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NTCA for proper disposal of tiger carcasses

                                                             30th March, 2013, The Political and Busienss Daily, New Delhi

The Environment Ministry has directed tiger range states to ensure transparency in proper disposal of carcasses of the big cats and seized body parts to ensure that these are not used in illegal trade.

The National Tiger Conservation Authority's (NTCA) advisory to these states assumes significance in the context of new global reports claiming that illegal trade of body parts of tigers and leopards are rampant in the country and Delhi, Sunderbans, some places in Uttar Pradesh, Madhya Pradesh and the Western Ghats have emerged as hotspots.

The new standard operating procedure (SOP) asks the states to dispose of carcasses/body parts by incineration in the presence of the field director or an officer not below the rank of the conservator of forests besides the post mortem team having representation from civil society institution.

In case of seizure of body parts, the SOP says these may be required as evidence for prosecution in courts and hence these should do not be disposed till orders of the courts for their disposal are obtained.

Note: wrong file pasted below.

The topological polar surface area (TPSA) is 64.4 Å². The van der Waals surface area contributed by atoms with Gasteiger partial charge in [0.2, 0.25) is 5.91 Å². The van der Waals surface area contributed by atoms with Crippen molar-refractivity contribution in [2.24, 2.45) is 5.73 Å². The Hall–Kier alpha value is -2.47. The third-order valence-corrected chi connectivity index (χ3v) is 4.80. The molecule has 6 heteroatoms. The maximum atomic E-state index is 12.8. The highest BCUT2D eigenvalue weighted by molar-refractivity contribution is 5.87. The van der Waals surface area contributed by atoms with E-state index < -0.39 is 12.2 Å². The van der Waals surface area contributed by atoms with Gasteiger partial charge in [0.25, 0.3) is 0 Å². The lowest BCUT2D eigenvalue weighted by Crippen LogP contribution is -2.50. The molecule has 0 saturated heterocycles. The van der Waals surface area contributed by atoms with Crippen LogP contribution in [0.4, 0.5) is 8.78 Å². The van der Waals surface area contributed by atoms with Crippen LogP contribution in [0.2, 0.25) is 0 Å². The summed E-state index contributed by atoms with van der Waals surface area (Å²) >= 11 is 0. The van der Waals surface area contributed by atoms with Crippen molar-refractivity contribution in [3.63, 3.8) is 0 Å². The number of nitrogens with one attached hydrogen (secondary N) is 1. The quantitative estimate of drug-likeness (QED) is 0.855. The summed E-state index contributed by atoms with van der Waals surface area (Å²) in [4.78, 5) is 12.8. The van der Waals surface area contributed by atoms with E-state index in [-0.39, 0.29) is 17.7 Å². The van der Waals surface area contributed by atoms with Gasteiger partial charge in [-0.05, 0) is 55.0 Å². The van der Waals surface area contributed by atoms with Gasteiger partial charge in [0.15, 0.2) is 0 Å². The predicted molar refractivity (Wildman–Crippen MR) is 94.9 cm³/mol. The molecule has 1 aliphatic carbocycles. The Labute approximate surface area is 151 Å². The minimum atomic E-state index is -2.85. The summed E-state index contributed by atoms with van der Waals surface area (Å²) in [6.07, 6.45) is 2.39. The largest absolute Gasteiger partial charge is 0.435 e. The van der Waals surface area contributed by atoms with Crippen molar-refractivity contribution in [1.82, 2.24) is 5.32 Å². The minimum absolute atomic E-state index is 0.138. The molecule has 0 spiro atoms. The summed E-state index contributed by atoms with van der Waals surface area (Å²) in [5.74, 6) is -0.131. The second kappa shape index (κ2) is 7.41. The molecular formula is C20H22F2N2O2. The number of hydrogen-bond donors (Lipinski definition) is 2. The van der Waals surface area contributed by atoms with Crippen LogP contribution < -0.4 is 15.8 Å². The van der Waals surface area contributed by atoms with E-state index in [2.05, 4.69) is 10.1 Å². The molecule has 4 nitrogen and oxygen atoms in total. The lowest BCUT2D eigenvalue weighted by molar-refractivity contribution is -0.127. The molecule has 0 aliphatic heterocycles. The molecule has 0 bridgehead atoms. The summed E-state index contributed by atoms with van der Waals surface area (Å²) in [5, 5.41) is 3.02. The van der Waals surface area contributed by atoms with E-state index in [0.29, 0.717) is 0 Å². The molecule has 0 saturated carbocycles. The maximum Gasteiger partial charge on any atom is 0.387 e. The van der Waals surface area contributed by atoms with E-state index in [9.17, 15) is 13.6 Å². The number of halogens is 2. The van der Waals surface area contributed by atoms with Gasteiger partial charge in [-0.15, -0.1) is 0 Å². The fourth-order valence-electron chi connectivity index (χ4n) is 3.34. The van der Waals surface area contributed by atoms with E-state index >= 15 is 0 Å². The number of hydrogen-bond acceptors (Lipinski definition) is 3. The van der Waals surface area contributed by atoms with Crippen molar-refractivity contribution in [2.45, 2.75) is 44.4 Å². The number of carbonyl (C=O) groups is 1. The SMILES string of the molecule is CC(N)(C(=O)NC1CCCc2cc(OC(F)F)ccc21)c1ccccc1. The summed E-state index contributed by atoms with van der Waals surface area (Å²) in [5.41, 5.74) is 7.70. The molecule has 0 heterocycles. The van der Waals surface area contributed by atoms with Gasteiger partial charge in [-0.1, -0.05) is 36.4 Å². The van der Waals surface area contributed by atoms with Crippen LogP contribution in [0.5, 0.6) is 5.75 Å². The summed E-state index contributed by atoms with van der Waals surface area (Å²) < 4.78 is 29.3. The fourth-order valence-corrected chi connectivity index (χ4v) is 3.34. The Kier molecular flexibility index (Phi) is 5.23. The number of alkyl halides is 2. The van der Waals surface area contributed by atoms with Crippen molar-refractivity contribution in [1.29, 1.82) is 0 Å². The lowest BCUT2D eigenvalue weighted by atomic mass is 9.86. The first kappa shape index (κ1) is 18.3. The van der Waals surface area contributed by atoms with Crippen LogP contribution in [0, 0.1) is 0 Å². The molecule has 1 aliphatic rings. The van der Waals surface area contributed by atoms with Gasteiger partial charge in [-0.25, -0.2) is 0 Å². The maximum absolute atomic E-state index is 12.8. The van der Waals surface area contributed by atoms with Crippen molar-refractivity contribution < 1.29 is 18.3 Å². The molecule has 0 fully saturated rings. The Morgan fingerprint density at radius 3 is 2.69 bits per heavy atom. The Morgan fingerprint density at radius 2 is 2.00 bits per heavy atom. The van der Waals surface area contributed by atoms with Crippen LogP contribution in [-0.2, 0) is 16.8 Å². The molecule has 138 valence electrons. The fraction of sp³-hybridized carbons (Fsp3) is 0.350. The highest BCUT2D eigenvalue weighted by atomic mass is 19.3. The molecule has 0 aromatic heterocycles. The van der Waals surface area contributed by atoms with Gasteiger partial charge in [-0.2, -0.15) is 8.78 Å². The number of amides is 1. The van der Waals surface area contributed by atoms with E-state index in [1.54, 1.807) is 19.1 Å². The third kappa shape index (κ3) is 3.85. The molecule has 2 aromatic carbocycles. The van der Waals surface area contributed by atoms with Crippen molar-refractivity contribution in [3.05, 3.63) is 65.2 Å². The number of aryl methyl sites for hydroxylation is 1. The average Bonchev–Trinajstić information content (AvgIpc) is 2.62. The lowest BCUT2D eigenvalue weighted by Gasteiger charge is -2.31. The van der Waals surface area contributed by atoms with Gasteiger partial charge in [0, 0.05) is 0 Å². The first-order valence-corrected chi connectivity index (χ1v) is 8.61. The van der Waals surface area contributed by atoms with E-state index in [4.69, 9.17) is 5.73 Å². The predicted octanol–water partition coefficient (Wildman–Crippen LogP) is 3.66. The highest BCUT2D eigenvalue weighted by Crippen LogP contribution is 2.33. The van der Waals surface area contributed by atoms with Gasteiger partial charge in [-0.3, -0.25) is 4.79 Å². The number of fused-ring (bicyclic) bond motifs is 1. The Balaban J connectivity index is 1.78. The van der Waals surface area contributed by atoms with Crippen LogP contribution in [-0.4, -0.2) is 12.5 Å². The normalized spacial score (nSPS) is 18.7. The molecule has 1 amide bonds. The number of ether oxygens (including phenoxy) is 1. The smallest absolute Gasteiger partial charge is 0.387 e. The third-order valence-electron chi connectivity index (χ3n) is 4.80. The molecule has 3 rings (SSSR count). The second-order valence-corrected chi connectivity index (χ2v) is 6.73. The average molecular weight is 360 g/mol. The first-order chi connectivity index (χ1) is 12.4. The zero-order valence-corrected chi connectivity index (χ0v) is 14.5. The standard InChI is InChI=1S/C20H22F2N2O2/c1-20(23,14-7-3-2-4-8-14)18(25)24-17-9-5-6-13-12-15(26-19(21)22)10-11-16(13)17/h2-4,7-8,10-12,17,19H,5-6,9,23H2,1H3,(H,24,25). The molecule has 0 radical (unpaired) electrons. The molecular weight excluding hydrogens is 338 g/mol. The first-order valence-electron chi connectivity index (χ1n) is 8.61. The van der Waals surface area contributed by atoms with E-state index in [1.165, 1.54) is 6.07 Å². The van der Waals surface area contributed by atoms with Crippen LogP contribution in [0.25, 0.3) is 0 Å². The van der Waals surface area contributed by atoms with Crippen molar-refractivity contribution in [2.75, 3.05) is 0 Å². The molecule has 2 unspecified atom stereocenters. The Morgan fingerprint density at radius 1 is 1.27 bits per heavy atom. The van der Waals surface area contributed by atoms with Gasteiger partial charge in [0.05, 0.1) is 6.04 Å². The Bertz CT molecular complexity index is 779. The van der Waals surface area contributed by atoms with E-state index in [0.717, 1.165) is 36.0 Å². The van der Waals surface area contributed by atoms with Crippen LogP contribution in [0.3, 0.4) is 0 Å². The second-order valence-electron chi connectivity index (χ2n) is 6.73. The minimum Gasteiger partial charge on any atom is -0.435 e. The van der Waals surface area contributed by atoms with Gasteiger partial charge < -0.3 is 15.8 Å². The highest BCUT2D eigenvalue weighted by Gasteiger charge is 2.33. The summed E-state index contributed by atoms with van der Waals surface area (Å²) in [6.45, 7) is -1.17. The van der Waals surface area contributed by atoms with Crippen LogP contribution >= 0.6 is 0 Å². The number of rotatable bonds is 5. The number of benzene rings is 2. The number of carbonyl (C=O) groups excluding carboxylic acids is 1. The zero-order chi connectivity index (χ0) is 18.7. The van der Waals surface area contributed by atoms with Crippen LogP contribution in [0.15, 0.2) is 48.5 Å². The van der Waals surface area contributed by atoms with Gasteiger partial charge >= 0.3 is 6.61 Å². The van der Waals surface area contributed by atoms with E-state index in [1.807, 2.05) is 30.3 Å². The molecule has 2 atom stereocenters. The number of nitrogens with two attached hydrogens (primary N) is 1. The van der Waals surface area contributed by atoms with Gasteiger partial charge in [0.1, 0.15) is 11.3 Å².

Once orders have been obtained by the competent authority, the SOP says, the body parts should be reduced to ashes in the presence of competent wildlife officials.

While incinerating the carcass and the body parts the sequence must be photographed and video recorded.

"Before leaving the site, ensure that the whole carcass including bones are fully burnt," it says. "After ensuring the complete incineration of the carcass, prepare a 'panchnama' (memo) on disposal of the carcass/body parts, duly signed by the post mortem team and officer in- charge, and send a final report to the chief wildlife warden under intimation to the NTCA with supporting photographs and documents."

According to a recent joint report by global wildlife trade monitoring network TRAFFIC and WWF Tigers Alive Initiative, the latest analysis of confiscations, which include new data for 2010-2012, "reveals that parts of more than 1,400 tigers have been seized across Asia in the past 13 years".